It is therefore an object of this invention to provide a mowing machine with a carriage suitable for on-road and off-road self transport, with a high lift cutter system that will fold to legal width for road transport.
It is another object of this invention to provide a mowing machine with a simplified drive system for both mowing machinery and the carriage, with easy maintainability, that is usable on reasonably rough terrain.
It is still a further object of this invention to provide hinged assembly of mower decks to permit a wide cutting swath to generally follow rolling terrain.
It is yet another object of this invention to provide a mowing machine with a hinged assembly of mower decks that will tilt at the hinges while keeping the cutter blades above the cutting plane of a selected deck.
It is still another object of this invention to provide mower cutting blades with the tips upturned with a radius that originates at the center of rotation of hinges that control the tilting movement of the tilted deck structure.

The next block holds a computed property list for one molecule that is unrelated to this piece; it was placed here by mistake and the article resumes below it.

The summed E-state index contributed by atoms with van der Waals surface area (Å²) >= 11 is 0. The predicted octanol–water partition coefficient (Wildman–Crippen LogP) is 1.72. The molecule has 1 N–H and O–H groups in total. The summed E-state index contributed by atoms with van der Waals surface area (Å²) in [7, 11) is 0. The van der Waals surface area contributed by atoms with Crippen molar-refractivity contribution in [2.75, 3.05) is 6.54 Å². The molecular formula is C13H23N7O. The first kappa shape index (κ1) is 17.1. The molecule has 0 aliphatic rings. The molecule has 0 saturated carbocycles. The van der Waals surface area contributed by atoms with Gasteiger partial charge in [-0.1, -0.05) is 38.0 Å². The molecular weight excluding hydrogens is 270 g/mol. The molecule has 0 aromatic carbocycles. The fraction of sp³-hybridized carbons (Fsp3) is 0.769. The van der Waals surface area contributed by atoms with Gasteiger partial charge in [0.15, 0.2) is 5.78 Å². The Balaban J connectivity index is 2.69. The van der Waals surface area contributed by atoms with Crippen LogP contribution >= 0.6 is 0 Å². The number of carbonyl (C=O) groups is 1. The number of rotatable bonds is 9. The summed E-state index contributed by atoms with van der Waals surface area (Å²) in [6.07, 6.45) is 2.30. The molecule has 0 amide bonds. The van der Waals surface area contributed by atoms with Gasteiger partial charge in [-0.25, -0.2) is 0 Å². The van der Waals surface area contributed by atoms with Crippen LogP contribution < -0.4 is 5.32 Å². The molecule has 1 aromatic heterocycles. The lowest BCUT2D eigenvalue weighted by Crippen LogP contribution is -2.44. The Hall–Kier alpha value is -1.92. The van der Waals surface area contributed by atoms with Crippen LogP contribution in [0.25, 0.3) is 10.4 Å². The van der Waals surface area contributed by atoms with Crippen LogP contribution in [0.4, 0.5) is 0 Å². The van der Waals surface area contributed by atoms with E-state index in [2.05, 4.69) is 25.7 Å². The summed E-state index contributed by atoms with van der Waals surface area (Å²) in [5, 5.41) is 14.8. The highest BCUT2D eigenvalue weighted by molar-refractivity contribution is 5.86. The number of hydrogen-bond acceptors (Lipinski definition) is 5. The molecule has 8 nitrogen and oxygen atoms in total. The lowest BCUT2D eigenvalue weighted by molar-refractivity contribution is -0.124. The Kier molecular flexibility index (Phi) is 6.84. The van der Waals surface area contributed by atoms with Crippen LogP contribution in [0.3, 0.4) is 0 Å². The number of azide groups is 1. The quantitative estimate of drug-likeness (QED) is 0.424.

These and other objects, advantages, and features of this invention will be apparent to those skilled in the art from consideration of this specification, including the attached claims and appended drawings
The mowing machine has a wheeled carriage with mowing cutter structure suspended between fore and aft wheels. The cutter framework has three sections, or mower decks, distributed laterally of the carriage with outboard decks hinge supported on outboard fittings of the central deck. Cutting blades rotate on vertical drive spindles in the usual operational state but either or both outboard decks can tilt upward or downward on the hinges to follow terrain and can be tilted upward by operator controlled power tilt to conform to uneven terrain, narrow the overall width for transport, to clear local objects, and to cut a vertical plane along hedge borders. Anti-scalping skids or rollers, or a combination of both, may be optionally used to establish a minimum cutting height.
All three cutting blades are powered by independent, telescoping, propeller shafts with universal jointed or flexing element terminals which are interconnected by a triple output power head at the front of a transmission housing which is integral with or is attached to the differential housing and rear axle. Carriage propulsion and cutter rotation is powered by a single engine which is gear connected to the transmission input drive gear between the differential and the triple output power head. The drive line includes independent manually operated clutches for the mower and carriage. The carriage transmission permits selection of the amount of ground related movement per turn of mower blades.